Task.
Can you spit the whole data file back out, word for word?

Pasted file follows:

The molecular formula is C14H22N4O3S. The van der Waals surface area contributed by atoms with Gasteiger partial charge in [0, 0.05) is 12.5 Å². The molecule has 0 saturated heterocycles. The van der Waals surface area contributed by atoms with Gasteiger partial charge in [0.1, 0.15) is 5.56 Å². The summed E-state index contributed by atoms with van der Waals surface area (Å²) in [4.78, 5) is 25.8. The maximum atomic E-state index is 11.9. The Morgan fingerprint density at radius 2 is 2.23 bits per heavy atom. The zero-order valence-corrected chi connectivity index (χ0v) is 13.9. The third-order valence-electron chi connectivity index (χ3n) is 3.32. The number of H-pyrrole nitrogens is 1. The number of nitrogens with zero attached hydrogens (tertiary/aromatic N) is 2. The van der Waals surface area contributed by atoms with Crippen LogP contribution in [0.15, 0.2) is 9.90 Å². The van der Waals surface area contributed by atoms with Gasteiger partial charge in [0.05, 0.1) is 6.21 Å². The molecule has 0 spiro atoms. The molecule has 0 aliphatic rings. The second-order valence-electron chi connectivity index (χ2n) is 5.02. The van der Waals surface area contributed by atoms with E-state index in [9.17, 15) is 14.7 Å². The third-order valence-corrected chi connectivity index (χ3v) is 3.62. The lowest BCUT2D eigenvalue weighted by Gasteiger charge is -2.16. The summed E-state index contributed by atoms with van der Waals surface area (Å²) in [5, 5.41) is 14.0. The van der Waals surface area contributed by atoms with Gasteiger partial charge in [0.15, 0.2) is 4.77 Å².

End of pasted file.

The molecular formula is C14H22N4O3S. The van der Waals surface area contributed by atoms with Gasteiger partial charge in [0, 0.05) is 12.5 Å². The molecule has 0 saturated heterocycles. The van der Waals surface area contributed by atoms with Gasteiger partial charge in [0.1, 0.15) is 5.56 Å². The summed E-state index contributed by atoms with van der Waals surface area (Å²) in [4.78, 5) is 25.8. The maximum atomic E-state index is 11.9. The Morgan fingerprint density at radius 2 is 2.23 bits per heavy atom. The zero-order valence-corrected chi connectivity index (χ0v) is 13.9. The third-order valence-electron chi connectivity index (χ3n) is 3.32. The number of H-pyrrole nitrogens is 1. The number of nitrogens with zero attached hydrogens (tertiary/aromatic N) is 2. The van der Waals surface area contributed by atoms with Crippen LogP contribution in [0.15, 0.2) is 9.90 Å². The van der Waals surface area contributed by atoms with Gasteiger partial charge in [0.05, 0.1) is 6.21 Å². The molecule has 0 spiro atoms. The molecule has 0 aliphatic rings. The second-order valence-electron chi connectivity index (χ2n) is 5.02. The van der Waals surface area contributed by atoms with E-state index in [9.17, 15) is 14.7 Å². The third-order valence-corrected chi connectivity index (χ3v) is 3.62. The lowest BCUT2D eigenvalue weighted by Gasteiger charge is -2.16. The summed E-state index contributed by atoms with van der Waals surface area (Å²) in [5, 5.41) is 14.0. The van der Waals surface area contributed by atoms with Gasteiger partial charge in [0.15, 0.2) is 4.77 Å².